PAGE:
Following the release of an independent performance audit of the Department of Corrections, Senator Jeff Rabon on Tuesday again called for the construction of a new, 2,500 inmate correctional facility to be located on 5,200 acres currently occupied by the Howard McCleod Correctional Center in Atoka.
Rabon said the audit confirmed that the Legislature has failed to meet the funding needs of the Department of Corrections and that action must be taken to ease overcrowding and update a crumbling corrections infrastructure. The construction of the facility on 5,200 acres of land already owned by the state, Rabon said, is a practical alternative that eliminates any red tape associated with purchasing additional land.
“The audit confirmed what we already knew, which is that we’ve reached a breaking point where we must address this issue responsibly with a long-term solution to our corrections funding problem,” said Rabon, D-Hugo. “It’s time for the Legislature to stop paying private prisons for bed space and to construct a new facility that will accommodate the number of inmates entering the system. This is a critical public safety concern, and we can no longer afford to watch as our corrections system crumbles due to an unwillingness to invest in improvements.”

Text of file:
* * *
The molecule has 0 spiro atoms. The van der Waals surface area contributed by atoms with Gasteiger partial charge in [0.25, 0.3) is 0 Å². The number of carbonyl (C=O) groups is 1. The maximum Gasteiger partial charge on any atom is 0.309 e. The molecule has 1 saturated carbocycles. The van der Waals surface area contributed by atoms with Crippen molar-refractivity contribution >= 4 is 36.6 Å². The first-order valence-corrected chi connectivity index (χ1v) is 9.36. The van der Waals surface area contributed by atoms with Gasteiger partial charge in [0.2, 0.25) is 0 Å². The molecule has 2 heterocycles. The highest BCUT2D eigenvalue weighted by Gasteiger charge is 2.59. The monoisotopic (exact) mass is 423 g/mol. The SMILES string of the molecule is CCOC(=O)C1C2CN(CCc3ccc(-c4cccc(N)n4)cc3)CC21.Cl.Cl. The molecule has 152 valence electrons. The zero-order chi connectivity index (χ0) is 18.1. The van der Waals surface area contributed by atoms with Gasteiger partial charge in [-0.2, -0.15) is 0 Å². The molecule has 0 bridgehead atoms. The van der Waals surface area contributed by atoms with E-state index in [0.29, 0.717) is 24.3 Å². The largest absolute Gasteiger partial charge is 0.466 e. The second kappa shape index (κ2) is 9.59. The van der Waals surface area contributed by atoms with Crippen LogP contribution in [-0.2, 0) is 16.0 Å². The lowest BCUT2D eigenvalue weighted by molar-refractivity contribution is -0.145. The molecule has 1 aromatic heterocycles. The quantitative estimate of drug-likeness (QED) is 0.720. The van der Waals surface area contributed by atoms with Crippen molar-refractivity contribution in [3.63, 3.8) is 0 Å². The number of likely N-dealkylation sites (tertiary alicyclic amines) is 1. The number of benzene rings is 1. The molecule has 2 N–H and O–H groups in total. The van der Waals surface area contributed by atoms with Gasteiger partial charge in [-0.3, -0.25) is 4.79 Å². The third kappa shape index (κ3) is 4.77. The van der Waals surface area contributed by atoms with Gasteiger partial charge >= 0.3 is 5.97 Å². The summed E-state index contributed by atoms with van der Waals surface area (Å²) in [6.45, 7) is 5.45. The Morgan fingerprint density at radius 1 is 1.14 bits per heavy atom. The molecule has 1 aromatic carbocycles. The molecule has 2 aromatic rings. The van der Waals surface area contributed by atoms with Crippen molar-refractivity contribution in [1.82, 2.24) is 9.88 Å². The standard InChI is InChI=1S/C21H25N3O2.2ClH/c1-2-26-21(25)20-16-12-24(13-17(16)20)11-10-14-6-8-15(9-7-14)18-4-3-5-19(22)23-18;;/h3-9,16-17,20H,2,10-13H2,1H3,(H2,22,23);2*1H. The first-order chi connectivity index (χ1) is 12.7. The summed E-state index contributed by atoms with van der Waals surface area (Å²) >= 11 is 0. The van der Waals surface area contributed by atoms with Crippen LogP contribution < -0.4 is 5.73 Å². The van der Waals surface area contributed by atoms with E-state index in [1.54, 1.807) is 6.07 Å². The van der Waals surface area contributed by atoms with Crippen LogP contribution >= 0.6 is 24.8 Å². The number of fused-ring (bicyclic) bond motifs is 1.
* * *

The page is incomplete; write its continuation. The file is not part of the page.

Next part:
Rabon explained that the audit identified a shortage of maximum-security beds as being the most pressing capacity issue currently facing the Department of Corrections, and added that construction of the new facility would be a fiscally responsible solution. A $170 million bond would be required to finance construction of the new facility.
Rabon noted that the cost of a previously announced plan to rehabilitate beds at the state penitentiary in McAlester would cost an estimated $160 million without adding any additional maximum security bed space. Rabon said his proposal, which would cost $10 million more than the rehabilitative proposal while adding 2,500 maximum security beds, is the sensible alternative.
“The construction of a new facility in Atoka would ease prison overcrowding and the burden on our prison staff immediately,” Rabon said. “We’ve seen that the Legislature’s lack of willingness to commit to adequate funding and investing in our corrections infrastructure creates serious long-term problems, and it’s time we step forward with a practical solution. If you compare the costs spent annually on private prisons with the cost of debt service to finance the bonds needed to construct the facility, the figures suggest the state could ultimately save money by building the Atoka facility,” Rabon said.
Rabon added that the Legislature must also address the audit’s recommendations regarding sentencing guidelines and parole procedure, as the prison population has increased over the past decade while the state’s overall crime rate has decreased over the same period.